• It’s essentially the stock portion of the PRWCX, which can allocate up to 70% or so to stocks and the rest to bonds and convertible bonds. Note this can be an interesting twist that might or might not be in TCAF’s favor: with the portion of capital in bonds, PRWCX has been known to be well adept to flexibly overweighting/underweighting stock allocation at times. For TCAF, it might limit its flexibility here. 
  • Its investment strategy is to invest Growth At a Reasonable Price (GARP). We would modify this by prefixing Quality to the strategy, i.e. Quality Growth At a Reasonable Price. More on this in the following. 
  • Even though it was only introduced in June 2023, Morningstar didn’t hesitate to give TCAF gold rating, solely because of its replication/similarity to PRWCX. 
  • Finally, TCAF’s expense ratio is 0.31%, half of PRWCX’s 0.72%. 

The following shows the TCAF’s factor exposure, based on Morningstar:

So we can see TCAF’s strategy is more tilted to stocks with higher growth rates (and higher momentum) but with lower volatility large quality stocks. It does seem that the fund managers are able to find these stocks that enable it to outperform its peers. We think this approach makes a lot of sense. 

Let’s also take a look at the latest PRWCX returns, compared with its benchmark and another excellent moderate allocation fund VWENX (Vanguard Wellington Adm):

PRWCX vs. Peers (as of 11/3/2023)
Ticker YTD
1Yr AR 3Yr AR 5Yr AR 10Yr AR 15Yr AR Since 5/16/2001*
PRWCX (T. Rowe Price Capital Appreciation) 10.4% 15.4% 7.5% 10.6% 10.0% 11.9% 742%
VBINX (Vanguard Balanced Index Inv) 10.0% 15.5% 6.0% 8.3% 7.8% 9.2% 580%
VWENX (Vanguard Wellington Adm) 7.5% 21.0% 11.4% 11.1% 9.4% 10.7% 420%

* Since 5/16/2001 is a cumulative return

The fund has been remarkably consistent up to now. 

Finally, we want to make a remark that with TCAF, one can now utilize TCAF and our total return bond portfolios (mutual funds or ETF-based) listed on Income Investors page to construct a moderate allocation portfolio (such as 70% in TCAF and 30% in a total return bond portfolio). We believe such a combination will have a very high chance of outperforming PRWCX because of the excellent consistent outperformance of our bond portfolios. This presents another way to better the so-called best allocation fund PRWCX which has been closed to new investors for quite some time.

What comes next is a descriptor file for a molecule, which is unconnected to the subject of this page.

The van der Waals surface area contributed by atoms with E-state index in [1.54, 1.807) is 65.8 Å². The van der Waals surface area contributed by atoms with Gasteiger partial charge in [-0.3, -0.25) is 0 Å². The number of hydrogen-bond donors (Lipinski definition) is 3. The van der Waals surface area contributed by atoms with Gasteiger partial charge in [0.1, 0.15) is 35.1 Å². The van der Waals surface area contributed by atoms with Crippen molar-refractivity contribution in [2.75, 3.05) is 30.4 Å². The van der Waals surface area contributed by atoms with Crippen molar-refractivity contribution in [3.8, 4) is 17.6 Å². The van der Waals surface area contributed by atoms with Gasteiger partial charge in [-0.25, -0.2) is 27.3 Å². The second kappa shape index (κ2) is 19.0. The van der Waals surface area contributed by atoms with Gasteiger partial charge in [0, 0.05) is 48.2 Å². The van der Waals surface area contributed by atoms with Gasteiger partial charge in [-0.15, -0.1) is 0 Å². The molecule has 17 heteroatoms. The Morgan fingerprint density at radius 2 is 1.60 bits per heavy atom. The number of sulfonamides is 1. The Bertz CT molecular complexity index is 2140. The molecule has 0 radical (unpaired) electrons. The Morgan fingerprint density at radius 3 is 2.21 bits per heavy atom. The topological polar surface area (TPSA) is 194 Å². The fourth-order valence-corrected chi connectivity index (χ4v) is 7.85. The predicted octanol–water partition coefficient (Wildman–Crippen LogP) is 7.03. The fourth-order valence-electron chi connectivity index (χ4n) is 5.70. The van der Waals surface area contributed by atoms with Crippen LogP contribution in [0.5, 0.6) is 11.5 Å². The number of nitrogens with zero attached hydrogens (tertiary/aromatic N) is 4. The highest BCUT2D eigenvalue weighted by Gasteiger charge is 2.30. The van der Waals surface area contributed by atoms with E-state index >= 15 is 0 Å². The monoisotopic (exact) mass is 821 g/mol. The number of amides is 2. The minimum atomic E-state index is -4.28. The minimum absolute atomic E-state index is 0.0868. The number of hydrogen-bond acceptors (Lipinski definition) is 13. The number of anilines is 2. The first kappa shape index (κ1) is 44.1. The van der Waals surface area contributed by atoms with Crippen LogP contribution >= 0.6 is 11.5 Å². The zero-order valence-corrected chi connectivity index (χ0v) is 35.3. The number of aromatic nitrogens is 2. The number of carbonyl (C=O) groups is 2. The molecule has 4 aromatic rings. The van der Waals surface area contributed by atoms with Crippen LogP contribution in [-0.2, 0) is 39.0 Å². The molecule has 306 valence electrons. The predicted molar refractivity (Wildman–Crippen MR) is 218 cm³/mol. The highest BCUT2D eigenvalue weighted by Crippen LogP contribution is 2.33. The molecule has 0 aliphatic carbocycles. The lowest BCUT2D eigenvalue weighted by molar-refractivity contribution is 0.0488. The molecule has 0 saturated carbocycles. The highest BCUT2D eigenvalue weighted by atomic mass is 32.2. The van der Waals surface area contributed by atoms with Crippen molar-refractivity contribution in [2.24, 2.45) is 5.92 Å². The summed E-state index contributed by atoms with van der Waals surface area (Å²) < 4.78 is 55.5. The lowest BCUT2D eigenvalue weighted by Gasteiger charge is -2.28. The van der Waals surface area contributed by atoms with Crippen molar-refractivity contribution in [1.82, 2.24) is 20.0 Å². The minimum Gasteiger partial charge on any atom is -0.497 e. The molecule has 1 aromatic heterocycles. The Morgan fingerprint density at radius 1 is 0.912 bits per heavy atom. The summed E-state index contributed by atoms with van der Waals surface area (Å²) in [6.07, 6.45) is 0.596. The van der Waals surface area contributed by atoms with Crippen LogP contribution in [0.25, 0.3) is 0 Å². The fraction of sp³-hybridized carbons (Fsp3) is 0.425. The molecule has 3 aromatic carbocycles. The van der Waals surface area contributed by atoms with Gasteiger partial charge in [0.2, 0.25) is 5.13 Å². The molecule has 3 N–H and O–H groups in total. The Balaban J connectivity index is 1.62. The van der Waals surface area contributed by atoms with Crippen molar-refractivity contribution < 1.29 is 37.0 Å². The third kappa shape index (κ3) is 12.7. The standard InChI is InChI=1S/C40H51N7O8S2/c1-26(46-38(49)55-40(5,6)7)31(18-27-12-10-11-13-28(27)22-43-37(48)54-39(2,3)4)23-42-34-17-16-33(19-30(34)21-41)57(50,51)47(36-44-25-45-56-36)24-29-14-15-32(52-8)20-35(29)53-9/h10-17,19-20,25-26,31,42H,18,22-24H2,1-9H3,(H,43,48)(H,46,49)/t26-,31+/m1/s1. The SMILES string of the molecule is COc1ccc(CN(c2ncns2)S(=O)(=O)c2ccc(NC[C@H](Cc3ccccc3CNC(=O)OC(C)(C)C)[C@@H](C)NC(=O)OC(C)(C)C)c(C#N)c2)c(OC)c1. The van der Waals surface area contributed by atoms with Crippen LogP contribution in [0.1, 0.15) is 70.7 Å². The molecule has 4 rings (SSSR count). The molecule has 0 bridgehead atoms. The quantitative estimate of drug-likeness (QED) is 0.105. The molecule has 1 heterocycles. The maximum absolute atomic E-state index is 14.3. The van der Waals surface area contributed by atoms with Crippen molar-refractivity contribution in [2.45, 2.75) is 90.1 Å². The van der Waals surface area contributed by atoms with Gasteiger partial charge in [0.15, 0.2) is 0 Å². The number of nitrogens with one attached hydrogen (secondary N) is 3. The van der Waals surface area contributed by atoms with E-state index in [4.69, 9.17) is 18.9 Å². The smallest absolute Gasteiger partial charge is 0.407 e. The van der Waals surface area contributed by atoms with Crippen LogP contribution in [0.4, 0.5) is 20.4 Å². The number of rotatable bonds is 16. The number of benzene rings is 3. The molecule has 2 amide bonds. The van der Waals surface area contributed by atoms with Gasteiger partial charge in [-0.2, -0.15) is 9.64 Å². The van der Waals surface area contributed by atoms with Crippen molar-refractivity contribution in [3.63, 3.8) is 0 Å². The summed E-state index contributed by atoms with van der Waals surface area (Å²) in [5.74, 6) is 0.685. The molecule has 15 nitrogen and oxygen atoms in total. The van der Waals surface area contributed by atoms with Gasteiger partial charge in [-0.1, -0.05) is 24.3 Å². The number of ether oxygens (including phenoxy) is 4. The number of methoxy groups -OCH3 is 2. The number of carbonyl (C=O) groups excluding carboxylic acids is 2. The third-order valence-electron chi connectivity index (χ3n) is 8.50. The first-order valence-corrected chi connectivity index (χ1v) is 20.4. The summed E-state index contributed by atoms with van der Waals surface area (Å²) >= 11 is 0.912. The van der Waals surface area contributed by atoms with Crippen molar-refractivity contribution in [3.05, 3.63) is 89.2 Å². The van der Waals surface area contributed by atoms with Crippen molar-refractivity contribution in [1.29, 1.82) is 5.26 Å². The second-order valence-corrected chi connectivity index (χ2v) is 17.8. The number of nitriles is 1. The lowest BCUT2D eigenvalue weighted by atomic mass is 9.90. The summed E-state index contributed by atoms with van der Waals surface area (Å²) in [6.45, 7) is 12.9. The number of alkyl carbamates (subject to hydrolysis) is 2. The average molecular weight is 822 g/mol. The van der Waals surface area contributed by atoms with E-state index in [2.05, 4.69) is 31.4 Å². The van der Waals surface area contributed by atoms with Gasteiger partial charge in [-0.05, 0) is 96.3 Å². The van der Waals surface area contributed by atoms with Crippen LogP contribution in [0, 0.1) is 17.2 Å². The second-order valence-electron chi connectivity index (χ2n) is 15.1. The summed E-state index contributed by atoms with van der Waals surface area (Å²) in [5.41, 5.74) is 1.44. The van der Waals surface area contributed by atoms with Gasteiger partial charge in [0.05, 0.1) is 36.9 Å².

In addition to TCAF, one of the oldest GARP ETFs is Invesco SPGP (Invesco S&P 500 GARP ETF).  Here, we outline the essential characteristics of this ETF:

  • Expense ratio: 0.34%, a tad higher than TCAF’s 0.31%
  • Asset under management: 3.8 billion. This offers reasonable liquidity
  • It’s been in the market since 2011
  • Morningstar rates it as Silver
  • The following is its factor exposure, based on Morningstar

Interestingly, SPGP is more tilted to Value and High Quality than TCAF. It’s also more volatile but offset by higher dividend yields and higher liquidity. 

SPGP has been able to outperform S&P 500 (SPY) since its inception and probably has also outperformed the stock portfolio in PRWCX: 

SPGP vs. SPY vs. PRWCX (as of 11/6/2023):
Ticker YTD
1Yr AR 3Yr AR 5Yr AR 10Yr AR 15Yr AR
SPGP (Invesco S&P 500 GARP ETF) 12.3% 17.2% 15.3% 14.7% 14.4%  
SPY (SPDR S&P 500 ETF) 15.8% 20.4% 11.2% 12.0% 11.6% 13.3%
TCAF (T. Rowe Price Capital Appreciation Equity ETF) -1.1%          
PRWCX (T. Rowe Price Capital Appreciation) 10.4% 15.4% 7.5% 10.6% 10.0% 11.9%

We note that SPGP actually had a larger drawdown than SPY since its inception. 

Outperform the ‘best’ balanced fund PRWCX